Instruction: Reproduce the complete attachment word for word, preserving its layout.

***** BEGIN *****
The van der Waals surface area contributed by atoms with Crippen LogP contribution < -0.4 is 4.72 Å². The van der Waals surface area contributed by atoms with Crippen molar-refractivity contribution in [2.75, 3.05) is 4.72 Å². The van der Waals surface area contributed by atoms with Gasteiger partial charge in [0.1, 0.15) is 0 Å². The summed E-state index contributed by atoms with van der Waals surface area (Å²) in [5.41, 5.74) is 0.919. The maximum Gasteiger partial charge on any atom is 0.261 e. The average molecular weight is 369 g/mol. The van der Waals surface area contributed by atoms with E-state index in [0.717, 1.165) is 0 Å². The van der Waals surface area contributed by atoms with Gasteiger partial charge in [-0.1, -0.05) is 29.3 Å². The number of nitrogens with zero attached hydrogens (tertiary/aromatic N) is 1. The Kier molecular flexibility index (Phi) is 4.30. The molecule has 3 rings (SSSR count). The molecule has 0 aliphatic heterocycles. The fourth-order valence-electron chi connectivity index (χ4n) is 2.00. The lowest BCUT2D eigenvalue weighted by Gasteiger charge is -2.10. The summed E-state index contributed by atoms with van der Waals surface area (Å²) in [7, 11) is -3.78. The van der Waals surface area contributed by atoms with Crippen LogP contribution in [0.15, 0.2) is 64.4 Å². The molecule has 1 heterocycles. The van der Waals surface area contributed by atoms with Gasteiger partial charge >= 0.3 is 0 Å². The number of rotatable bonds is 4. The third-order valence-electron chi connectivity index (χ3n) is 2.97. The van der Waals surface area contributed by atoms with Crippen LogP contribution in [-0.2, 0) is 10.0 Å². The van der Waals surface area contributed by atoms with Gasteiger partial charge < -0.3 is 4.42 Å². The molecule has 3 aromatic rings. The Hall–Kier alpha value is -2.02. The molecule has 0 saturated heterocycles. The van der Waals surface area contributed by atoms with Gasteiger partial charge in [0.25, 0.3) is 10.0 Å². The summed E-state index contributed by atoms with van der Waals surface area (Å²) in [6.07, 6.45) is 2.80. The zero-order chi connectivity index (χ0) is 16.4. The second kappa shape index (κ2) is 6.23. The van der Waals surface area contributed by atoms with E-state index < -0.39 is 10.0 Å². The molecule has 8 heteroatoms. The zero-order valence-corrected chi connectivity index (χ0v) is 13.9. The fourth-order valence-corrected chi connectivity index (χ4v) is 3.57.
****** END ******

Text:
The van der Waals surface area contributed by atoms with Crippen LogP contribution < -0.4 is 4.72 Å². The van der Waals surface area contributed by atoms with Crippen molar-refractivity contribution in [2.75, 3.05) is 4.72 Å². The van der Waals surface area contributed by atoms with Gasteiger partial charge in [0.1, 0.15) is 0 Å². The summed E-state index contributed by atoms with van der Waals surface area (Å²) in [5.41, 5.74) is 0.919. The maximum Gasteiger partial charge on any atom is 0.261 e. The average molecular weight is 369 g/mol. The van der Waals surface area contributed by atoms with E-state index in [0.717, 1.165) is 0 Å². The van der Waals surface area contributed by atoms with Gasteiger partial charge in [-0.1, -0.05) is 29.3 Å². The number of nitrogens with zero attached hydrogens (tertiary/aromatic N) is 1. The Kier molecular flexibility index (Phi) is 4.30. The molecule has 3 rings (SSSR count). The molecule has 0 aliphatic heterocycles. The fourth-order valence-electron chi connectivity index (χ4n) is 2.00. The lowest BCUT2D eigenvalue weighted by Gasteiger charge is -2.10. The summed E-state index contributed by atoms with van der Waals surface area (Å²) in [7, 11) is -3.78. The van der Waals surface area contributed by atoms with Crippen LogP contribution in [0.15, 0.2) is 64.4 Å². The molecule has 1 heterocycles. The van der Waals surface area contributed by atoms with Gasteiger partial charge >= 0.3 is 0 Å². The number of rotatable bonds is 4. The third-order valence-electron chi connectivity index (χ3n) is 2.97. The van der Waals surface area contributed by atoms with Crippen LogP contribution in [-0.2, 0) is 10.0 Å². The van der Waals surface area contributed by atoms with Gasteiger partial charge < -0.3 is 4.42 Å². The molecule has 3 aromatic rings. The Hall–Kier alpha value is -2.02. The molecule has 0 saturated heterocycles. The van der Waals surface area contributed by atoms with Gasteiger partial charge in [0.25, 0.3) is 10.0 Å². The summed E-state index contributed by atoms with van der Waals surface area (Å²) in [6.07, 6.45) is 2.80. The zero-order chi connectivity index (χ0) is 16.4. The second kappa shape index (κ2) is 6.23. The van der Waals surface area contributed by atoms with E-state index < -0.39 is 10.0 Å². The molecule has 8 heteroatoms. The zero-order valence-corrected chi connectivity index (χ0v) is 13.9. The fourth-order valence-corrected chi connectivity index (χ4v) is 3.57.